The role of debate is integral to the process:

When we engage in debate, what we primarily do is increase our prajna of contemplation. We take positions and we hold positions, and instead of relying primarily on words, we rely on the meaning. That increases our prajna of contemplation. In this way when we receive teachings from our khenpos, we are developing primarily the prajna born of listening and then, as we engage in debate, we are primarily emphasising the prajna born of contemplation. As we investigate and analyse the teachings, we are developing the prajna born of contemplation.

When we have these two types of prajna—the prajnas born of listening and of contemplation— we can rest in the nature of that meaning one-pointedly and that brings the prajna born of meditation. This is increased by our activity in the prajnas of listening and contemplation….

If we increase our prajna of listening and increase our prajna of contemplation, and then practise meditation, we will reach the paths of seeing and meditation. As we increase our prajnas of listening and contemplation, we reach the path where we develop the prajna of meditation and that is the path of seeing; we are seeing with our perception, so at that point we no longer need to engage in analysis.

Rinpoche asserted that developing the prajnas of listening and contemplation form a basis which can last for generations. It can increase the teachings and preserve them, which is one of the reasons for holding the Arya Kshema. Although the Gyalwang Karmapa is abroad, he is watching and will see the debates, so Rinpoche asked the nuns to debate well in order to please The Karmapa.

Finally, Rinpoche asked the nuns to take good care of their physical well-being, because in order to work on listening and contemplation they needed to be in good health, and wished them well for the Gunchö.

The ceremony concluded with long-life prayers for His Holiness the 14th Dalai Lama and the 17th Karmapa, the Long Praises to the Kagyu Forefathers, Marpa, Milarepa and Gampopa, written by the Eighth Gyalwang Karmapa, Verses in Praise of the Incarnations of the Karmapa, and finally Praises of the Buddha from the Kangyur.

After a short tea-break, the nuns continued their prayers until lunchtime, reciting the Twenty-One Praises of Tara and Prostrations and Offerings to the Sixteen Arhats to create auspiciousness for the upcoming teachings, study and debates of the winter gathering.


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2020.02.13 H.E. Goshir Gyaltsab Rinpoche Presides over the Sixth Arya Kshema Opening Ceremony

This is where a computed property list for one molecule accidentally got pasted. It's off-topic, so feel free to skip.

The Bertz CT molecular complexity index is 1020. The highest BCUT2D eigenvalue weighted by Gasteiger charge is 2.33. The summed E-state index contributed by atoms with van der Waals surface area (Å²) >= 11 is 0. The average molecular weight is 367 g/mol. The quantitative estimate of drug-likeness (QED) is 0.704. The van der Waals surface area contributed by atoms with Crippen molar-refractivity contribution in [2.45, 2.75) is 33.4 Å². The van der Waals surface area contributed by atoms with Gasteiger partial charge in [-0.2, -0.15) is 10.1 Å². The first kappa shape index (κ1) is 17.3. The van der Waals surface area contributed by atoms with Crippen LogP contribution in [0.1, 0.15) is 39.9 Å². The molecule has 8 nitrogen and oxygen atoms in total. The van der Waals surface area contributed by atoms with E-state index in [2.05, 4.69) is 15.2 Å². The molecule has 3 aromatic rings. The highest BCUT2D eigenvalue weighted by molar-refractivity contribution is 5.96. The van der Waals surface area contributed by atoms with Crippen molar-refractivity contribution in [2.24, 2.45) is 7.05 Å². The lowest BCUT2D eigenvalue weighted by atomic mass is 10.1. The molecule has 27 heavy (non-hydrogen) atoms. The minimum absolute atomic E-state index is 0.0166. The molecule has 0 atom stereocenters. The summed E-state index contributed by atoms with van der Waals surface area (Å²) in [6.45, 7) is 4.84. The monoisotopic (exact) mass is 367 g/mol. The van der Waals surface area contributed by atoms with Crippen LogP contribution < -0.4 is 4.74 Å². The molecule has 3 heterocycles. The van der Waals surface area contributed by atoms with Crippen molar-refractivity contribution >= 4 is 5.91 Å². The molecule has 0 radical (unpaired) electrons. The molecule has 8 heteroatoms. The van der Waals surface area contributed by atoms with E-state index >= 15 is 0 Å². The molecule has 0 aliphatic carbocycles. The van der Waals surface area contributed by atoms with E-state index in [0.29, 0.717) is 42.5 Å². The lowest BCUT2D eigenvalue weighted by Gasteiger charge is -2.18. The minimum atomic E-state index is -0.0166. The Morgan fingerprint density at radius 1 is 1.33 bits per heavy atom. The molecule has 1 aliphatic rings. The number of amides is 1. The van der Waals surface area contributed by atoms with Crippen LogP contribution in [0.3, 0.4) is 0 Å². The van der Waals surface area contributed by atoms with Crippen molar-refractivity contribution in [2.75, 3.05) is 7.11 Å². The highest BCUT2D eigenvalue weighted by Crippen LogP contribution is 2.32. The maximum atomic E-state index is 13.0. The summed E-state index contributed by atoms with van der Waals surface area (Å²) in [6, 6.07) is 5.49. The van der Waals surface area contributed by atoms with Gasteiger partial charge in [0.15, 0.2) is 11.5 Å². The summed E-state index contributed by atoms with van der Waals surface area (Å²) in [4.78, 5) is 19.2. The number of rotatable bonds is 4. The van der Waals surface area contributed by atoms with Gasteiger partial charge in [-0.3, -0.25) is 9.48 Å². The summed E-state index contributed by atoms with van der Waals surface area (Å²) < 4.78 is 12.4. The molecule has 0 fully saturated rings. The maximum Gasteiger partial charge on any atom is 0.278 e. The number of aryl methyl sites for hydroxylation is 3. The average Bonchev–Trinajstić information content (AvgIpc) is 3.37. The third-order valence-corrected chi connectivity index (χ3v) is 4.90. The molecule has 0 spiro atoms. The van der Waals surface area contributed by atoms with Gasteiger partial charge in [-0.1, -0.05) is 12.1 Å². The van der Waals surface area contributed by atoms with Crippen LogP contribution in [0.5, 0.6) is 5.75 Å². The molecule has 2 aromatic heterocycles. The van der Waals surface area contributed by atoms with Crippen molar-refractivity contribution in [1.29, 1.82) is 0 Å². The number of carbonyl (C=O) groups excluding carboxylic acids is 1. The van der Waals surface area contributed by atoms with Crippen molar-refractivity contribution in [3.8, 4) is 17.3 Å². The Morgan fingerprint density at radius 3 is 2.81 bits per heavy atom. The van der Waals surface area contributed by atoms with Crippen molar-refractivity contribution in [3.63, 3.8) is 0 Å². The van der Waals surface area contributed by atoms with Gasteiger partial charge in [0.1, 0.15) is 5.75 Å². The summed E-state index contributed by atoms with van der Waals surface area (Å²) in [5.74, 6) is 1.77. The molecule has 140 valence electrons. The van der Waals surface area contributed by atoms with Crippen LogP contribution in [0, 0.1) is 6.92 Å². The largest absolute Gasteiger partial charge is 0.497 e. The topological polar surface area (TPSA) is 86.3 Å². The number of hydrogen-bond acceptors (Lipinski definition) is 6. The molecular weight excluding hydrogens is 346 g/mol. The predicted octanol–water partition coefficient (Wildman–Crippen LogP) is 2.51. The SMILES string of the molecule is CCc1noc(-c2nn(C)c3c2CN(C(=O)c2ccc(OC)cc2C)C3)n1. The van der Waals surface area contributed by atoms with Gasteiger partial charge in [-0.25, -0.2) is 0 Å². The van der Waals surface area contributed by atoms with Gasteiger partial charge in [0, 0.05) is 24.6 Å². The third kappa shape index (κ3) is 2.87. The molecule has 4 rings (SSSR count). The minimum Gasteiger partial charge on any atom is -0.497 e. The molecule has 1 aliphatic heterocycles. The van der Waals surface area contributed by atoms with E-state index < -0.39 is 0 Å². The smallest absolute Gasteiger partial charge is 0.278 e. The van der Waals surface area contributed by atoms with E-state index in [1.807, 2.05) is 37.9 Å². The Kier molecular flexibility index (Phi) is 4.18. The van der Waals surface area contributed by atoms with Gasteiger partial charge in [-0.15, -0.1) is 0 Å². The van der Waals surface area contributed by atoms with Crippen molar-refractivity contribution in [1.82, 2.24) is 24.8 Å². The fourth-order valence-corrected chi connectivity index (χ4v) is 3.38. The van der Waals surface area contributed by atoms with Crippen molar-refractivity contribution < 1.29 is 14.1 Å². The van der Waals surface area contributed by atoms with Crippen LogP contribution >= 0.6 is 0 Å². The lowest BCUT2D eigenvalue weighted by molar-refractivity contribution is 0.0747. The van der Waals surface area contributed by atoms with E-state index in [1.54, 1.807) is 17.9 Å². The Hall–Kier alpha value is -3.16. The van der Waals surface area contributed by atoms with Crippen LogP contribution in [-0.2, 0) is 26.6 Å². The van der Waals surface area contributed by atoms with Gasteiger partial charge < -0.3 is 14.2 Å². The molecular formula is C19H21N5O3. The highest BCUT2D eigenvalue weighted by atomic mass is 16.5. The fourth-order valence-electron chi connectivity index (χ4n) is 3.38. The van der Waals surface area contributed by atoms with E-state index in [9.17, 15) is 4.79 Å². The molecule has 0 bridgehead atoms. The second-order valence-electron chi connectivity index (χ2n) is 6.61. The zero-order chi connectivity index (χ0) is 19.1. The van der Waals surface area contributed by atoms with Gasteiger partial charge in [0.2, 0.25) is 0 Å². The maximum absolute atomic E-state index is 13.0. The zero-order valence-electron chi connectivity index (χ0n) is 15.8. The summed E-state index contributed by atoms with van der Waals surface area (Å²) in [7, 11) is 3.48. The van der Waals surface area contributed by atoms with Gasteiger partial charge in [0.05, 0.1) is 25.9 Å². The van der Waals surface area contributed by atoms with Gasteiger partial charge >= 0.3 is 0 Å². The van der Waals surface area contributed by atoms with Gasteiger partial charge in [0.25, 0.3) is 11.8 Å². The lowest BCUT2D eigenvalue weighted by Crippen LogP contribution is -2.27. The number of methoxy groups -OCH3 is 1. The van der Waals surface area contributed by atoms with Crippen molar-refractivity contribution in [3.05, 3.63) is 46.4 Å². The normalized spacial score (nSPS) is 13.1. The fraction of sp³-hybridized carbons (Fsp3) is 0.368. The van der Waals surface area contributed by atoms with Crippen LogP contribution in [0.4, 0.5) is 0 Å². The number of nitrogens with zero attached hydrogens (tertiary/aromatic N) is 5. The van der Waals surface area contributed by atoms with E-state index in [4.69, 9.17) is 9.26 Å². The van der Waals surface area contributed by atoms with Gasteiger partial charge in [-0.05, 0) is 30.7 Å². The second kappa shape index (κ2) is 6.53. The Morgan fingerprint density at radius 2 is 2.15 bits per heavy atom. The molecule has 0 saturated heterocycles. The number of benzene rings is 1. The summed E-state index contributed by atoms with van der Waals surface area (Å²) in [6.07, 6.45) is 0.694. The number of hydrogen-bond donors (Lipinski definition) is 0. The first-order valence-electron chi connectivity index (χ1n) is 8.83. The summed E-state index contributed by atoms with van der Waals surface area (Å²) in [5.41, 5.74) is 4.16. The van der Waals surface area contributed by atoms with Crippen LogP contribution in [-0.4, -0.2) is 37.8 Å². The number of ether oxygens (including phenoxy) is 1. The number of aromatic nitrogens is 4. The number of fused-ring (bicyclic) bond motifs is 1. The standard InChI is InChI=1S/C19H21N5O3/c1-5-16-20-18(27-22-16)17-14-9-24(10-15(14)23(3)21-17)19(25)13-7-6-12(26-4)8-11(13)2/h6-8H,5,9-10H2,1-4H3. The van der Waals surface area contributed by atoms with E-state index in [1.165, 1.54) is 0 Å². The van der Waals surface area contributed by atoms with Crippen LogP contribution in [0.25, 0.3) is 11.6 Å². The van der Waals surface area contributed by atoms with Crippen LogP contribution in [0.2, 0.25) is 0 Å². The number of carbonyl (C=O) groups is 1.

An Auspicious Beginning to the Sixth Arya Kshema

An Auspicious Beginning to the Sixth Arya Kshema

Tergar Shrine Room,
February 12, 2020

The Sixth Arya Kshema began with a day-long session of prayers to remove all obstacles.

Assembled in Tergar Monastery shrine room for the first time, 400 nuns from seven nunneries in India, Bhutan and Nepal, chanted together. The nunneries in attendance this year are Karma Drubdey Palmo Choskyi Dingkhang, Karma Lekshey Ling,  Khegyu Dhagma, Samten Ling, Thekchen Lekshey Ling, Thrangu Tara Abbey, and Tilokpur.  In addition to the nuns, there are two Dorje Lopons, three Geshes, six Khenpos, and nine teachers.

Those nuns who were at the Kagyu Monlam have been staying in tents in the nuns’ section of the Garchen behind the Monlam Pavillion but will move to dormitory accommodation on the top floor of the Kitchen and Dining Halls building. It’s a better environment, especially as the weather here in Bodhgaya begins to warm up very quickly at this time of year and the tents become uncomfortably hot.

Drupon Dechen Rinpoche is in charge of the Sixth Arya Kshema, with direct guidance from His Holiness the 17th Karmapa, and Tsurphu Labrang are the main sponsors. The day-to-day running of the event is in the hands of the nuns of Karma Drubdey Palmo Choskyi  Dingkhang Nunnery from Bhutan, and this year’s umdzes come from Tilokpur Nunnery in India.

On the first morning, the nuns offered the Green Tara Sabtik. In the afternoon, they recited the Heart Sutra and performed the Senge Dongma ritual. Senge Dongma, known in Sanskrit as Simamukha, is the lion-faced dakini protector, a wrathful manifestation of Padmasambhava, who eliminates obstacles.


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2020.02.12 An Auspicious Beginning to the Sixth Arya Kshema

Nuns Complete Umdze Training

Nuns Complete Umdze Training

Monlam Pavillion Library
January 15 – 27, 2020

Under the guidance of His Holiness the 17th Karmapa, nun umdzes have gradually assumed a greater role at the Kagyu Monlam in Bodhgaya.